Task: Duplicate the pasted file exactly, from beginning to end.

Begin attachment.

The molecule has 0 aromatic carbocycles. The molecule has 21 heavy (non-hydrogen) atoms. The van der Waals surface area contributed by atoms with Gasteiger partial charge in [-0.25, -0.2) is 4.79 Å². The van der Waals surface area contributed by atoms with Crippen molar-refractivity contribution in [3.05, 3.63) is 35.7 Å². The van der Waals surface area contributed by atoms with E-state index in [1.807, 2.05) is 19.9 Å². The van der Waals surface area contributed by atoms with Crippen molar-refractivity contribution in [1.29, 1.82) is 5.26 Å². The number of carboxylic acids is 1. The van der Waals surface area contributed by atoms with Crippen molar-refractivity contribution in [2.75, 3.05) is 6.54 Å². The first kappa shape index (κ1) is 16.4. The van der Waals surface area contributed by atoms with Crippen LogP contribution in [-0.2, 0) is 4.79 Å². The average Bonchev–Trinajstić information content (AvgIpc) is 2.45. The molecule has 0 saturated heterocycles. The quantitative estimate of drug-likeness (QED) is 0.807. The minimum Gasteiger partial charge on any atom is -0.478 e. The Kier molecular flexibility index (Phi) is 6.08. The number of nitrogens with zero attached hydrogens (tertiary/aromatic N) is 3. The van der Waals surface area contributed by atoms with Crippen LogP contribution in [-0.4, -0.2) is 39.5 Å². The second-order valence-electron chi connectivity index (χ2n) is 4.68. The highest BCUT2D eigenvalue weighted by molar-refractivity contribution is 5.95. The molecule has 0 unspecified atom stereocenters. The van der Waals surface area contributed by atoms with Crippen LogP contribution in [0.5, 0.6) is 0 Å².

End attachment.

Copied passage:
The molecule has 0 aromatic carbocycles. The molecule has 21 heavy (non-hydrogen) atoms. The van der Waals surface area contributed by atoms with Gasteiger partial charge in [-0.25, -0.2) is 4.79 Å². The van der Waals surface area contributed by atoms with Crippen molar-refractivity contribution in [3.05, 3.63) is 35.7 Å². The van der Waals surface area contributed by atoms with E-state index in [1.807, 2.05) is 19.9 Å². The van der Waals surface area contributed by atoms with Crippen molar-refractivity contribution in [1.29, 1.82) is 5.26 Å². The number of carboxylic acids is 1. The van der Waals surface area contributed by atoms with Crippen molar-refractivity contribution in [2.75, 3.05) is 6.54 Å². The first kappa shape index (κ1) is 16.4. The van der Waals surface area contributed by atoms with Crippen LogP contribution in [-0.2, 0) is 4.79 Å². The average Bonchev–Trinajstić information content (AvgIpc) is 2.45. The molecule has 0 saturated heterocycles. The quantitative estimate of drug-likeness (QED) is 0.807. The minimum Gasteiger partial charge on any atom is -0.478 e. The Kier molecular flexibility index (Phi) is 6.08. The number of nitrogens with zero attached hydrogens (tertiary/aromatic N) is 3. The van der Waals surface area contributed by atoms with Crippen LogP contribution in [-0.4, -0.2) is 39.5 Å². The second-order valence-electron chi connectivity index (χ2n) is 4.68. The highest BCUT2D eigenvalue weighted by molar-refractivity contribution is 5.95. The molecule has 0 unspecified atom stereocenters. The van der Waals surface area contributed by atoms with Crippen LogP contribution in [0.5, 0.6) is 0 Å².